Media, Obama, Abortion Advocates Wrong to Oppose Conscience Protections

National   |   Steven Ertelt   |   Nov 28, 2008   |   9:00AM   |   WASHINGTON, DC

Obama, Media, Abortion Advocates Wrong to Oppose Conscience Protections

by Matt Bowman
November 28, 2008 Note: Matt is an attorney with the Alliance Defense Fund, a leading pro-life legal alliance. ADF has been involved in numerous legal cases on pro-life issues ranging from defending pro-life legislation to uphold free speech rights to protecting vulnerable patients from euthanasia.

Is President Bush vastly expanding conscience protections for pro-life doctors, or is he merely enforcing the law as passed by Congress multiple times since Roe v. Wade, but which has not been enforced? And, if President-elect Obama revokes those protections, will he be restoring a reasonable status quo, or clearing the way to force pro-life people out of the health care industry?

The mainstream media’s uniform slant on protecting pro-life doctors is that the regulations are novel and unprecedented. The New York Times’ article last week typifies this propaganda, saying that the proposed HHS regulations are “sweeping new protections.”

Breathless pro-abortion attorneys likewise declare that the regulations would eviscerate 40 years of precedent and “throw this entire body of law into question.”

On the Slate web site, self-described pro-life Obama supporter Melinda Henneberger echoes this assumption.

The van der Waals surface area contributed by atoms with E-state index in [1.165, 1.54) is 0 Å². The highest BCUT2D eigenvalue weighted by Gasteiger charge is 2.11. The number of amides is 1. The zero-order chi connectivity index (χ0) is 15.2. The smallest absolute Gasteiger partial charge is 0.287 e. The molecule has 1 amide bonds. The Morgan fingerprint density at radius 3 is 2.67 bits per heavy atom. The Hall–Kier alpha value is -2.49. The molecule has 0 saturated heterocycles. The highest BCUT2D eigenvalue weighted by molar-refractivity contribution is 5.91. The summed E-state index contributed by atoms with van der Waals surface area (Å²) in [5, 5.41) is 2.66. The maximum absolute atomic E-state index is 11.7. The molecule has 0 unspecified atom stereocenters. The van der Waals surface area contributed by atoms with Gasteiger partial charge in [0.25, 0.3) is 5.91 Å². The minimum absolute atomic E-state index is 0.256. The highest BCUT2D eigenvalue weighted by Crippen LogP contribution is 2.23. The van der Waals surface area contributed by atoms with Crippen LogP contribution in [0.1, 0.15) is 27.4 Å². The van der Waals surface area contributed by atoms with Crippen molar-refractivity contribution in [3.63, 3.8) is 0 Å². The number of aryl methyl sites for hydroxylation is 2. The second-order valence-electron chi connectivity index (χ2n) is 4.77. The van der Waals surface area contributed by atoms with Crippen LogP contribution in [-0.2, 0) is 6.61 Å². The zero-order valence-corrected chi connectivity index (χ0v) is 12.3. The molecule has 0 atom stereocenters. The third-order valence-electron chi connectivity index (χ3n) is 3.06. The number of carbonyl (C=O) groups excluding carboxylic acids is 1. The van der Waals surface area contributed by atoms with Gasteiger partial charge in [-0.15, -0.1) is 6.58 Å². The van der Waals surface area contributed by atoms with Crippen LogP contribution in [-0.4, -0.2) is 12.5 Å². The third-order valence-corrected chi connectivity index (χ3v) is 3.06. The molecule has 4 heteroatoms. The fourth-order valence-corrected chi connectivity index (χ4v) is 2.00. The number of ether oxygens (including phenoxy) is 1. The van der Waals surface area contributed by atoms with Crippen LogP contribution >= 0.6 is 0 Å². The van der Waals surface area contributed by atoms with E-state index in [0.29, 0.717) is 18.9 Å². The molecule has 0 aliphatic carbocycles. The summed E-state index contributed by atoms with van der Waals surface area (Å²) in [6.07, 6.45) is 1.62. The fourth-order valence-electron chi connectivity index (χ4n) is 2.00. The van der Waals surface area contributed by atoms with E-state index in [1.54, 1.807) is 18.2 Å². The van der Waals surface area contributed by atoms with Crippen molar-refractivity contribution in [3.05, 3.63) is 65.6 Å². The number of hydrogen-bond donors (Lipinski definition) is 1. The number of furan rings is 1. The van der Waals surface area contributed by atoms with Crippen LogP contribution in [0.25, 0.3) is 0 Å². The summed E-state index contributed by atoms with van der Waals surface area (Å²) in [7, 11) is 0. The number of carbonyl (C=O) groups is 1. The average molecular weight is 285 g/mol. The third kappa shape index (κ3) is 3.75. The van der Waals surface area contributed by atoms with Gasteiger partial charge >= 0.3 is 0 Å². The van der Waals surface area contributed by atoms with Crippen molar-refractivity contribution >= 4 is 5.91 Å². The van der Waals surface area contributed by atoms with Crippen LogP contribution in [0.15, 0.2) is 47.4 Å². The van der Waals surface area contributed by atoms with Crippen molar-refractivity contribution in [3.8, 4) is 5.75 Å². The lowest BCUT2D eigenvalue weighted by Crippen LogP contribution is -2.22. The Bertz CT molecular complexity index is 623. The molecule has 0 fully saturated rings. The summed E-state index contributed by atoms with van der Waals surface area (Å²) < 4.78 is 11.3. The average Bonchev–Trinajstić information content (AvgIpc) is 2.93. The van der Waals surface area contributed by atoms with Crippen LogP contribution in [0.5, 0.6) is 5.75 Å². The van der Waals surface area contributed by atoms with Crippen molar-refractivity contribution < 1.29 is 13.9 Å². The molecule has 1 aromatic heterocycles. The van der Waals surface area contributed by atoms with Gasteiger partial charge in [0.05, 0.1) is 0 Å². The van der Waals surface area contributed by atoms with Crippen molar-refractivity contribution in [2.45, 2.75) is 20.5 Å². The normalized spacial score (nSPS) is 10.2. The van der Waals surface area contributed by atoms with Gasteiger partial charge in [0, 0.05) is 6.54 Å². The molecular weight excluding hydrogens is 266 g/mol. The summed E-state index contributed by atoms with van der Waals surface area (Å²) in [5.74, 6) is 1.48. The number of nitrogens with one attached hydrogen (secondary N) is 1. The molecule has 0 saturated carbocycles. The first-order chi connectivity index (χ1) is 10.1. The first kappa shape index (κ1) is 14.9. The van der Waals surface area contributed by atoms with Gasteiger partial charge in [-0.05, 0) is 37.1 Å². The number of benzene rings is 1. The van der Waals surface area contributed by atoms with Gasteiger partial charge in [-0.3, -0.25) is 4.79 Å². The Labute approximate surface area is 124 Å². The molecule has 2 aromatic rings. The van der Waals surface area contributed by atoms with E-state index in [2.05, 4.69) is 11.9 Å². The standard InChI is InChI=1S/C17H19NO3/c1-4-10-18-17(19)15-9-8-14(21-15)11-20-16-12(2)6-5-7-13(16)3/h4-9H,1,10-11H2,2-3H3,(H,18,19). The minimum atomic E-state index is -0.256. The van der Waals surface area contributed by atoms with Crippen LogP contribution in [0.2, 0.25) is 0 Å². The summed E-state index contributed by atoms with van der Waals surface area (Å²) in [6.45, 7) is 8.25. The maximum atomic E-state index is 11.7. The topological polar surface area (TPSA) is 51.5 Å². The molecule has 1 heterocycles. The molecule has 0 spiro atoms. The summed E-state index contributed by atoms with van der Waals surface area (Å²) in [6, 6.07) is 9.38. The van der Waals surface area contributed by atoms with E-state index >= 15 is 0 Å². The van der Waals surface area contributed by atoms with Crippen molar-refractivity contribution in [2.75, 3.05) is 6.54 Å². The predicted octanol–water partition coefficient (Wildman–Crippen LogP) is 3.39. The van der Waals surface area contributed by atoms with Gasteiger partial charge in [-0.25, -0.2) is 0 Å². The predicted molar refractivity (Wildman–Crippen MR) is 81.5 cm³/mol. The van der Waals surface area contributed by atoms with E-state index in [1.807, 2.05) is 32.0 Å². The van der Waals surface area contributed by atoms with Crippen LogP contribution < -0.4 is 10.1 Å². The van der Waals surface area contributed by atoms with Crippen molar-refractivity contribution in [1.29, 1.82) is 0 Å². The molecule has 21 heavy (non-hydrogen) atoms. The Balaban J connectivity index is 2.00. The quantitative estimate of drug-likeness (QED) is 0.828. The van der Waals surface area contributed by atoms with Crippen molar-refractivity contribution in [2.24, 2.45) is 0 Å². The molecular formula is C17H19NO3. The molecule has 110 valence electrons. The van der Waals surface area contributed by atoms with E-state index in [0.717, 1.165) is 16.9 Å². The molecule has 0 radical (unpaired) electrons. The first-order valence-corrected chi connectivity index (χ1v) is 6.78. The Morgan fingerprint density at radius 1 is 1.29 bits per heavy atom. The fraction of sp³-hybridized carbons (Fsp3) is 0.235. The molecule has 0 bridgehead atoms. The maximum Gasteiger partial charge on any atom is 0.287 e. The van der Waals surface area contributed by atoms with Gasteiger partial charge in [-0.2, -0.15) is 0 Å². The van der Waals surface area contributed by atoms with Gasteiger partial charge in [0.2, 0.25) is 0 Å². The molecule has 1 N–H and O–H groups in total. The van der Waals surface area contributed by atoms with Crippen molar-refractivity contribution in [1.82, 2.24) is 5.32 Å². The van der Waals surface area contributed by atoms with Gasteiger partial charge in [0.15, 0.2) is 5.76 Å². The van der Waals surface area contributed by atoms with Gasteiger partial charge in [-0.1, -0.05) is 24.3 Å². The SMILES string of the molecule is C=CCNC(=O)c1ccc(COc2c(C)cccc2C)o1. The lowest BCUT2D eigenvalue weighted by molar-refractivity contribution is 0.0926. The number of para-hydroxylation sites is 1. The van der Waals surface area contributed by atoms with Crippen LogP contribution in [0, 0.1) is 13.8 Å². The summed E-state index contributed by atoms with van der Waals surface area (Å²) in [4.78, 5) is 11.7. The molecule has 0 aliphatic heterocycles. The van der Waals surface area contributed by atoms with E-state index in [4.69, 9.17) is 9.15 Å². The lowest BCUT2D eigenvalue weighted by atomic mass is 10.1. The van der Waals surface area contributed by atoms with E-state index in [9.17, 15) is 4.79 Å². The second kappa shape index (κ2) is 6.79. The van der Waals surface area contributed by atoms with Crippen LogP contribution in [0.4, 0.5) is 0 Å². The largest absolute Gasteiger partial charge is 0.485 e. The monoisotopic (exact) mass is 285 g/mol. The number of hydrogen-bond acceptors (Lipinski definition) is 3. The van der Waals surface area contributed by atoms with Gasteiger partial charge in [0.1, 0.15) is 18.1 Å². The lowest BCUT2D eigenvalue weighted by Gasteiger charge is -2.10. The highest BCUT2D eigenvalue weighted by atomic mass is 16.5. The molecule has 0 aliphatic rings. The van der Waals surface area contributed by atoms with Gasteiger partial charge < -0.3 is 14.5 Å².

She actually writes a reasonable analysis showing that the proposed Freedom of Choice Act will not merely codify the Supreme Court’s abortion guidelines, but will eliminate all restrictions on abortion and force states and doctors to participate in it.

Yet, Slate is hesitant to publicize any unequivocal pro-life voice, so Ms. Henneberger concedes that the conscience-protecting HHS regulation overreaches in the same way that FOCA does. “The president’s supporters say it merely implements existing legal protections for conscientious objectors (much like abortion-rights supporters say FOCA only codifies Roe).”

But are these commenters right? Do the proposed HHS regulations radically change the law like FOCA would, or are they truly a mere enforcement of existing law?

Shortly after Roe, and after a lower court ruled that a Christian hospital had to participate in sterilization, a bipartisan Congress passed the first “Church Amendment,” (named after Senator Frank Church), 42 U.S.C.A. § 300a-7(c)(1). The law says:

No entity which receives a grant, contract, loan, or loan guarantee under [various federal funding acts] may–

(A) discriminate in the employment, promotion, or termination of employment of any physician or other health care personnel, or

(B) discriminate in the extension of staff or other privileges to any physician or other health care personnel . . . because he refused to perform or assist in the performance of [sterilization] or abortion on the grounds that his performance or assistance in the performance of the procedure or abortion would be contrary to his religious beliefs or moral convictions.

Congress recognized in 1973 what the abortion movement is implementing in state laws today: once abortion is a “right,” access to it becomes a right, and participating in it becomes an enforceable duty. Congress later passed many similarly worded laws, and these statutes remain on the books today. A non-pro-life summary of these laws is available here.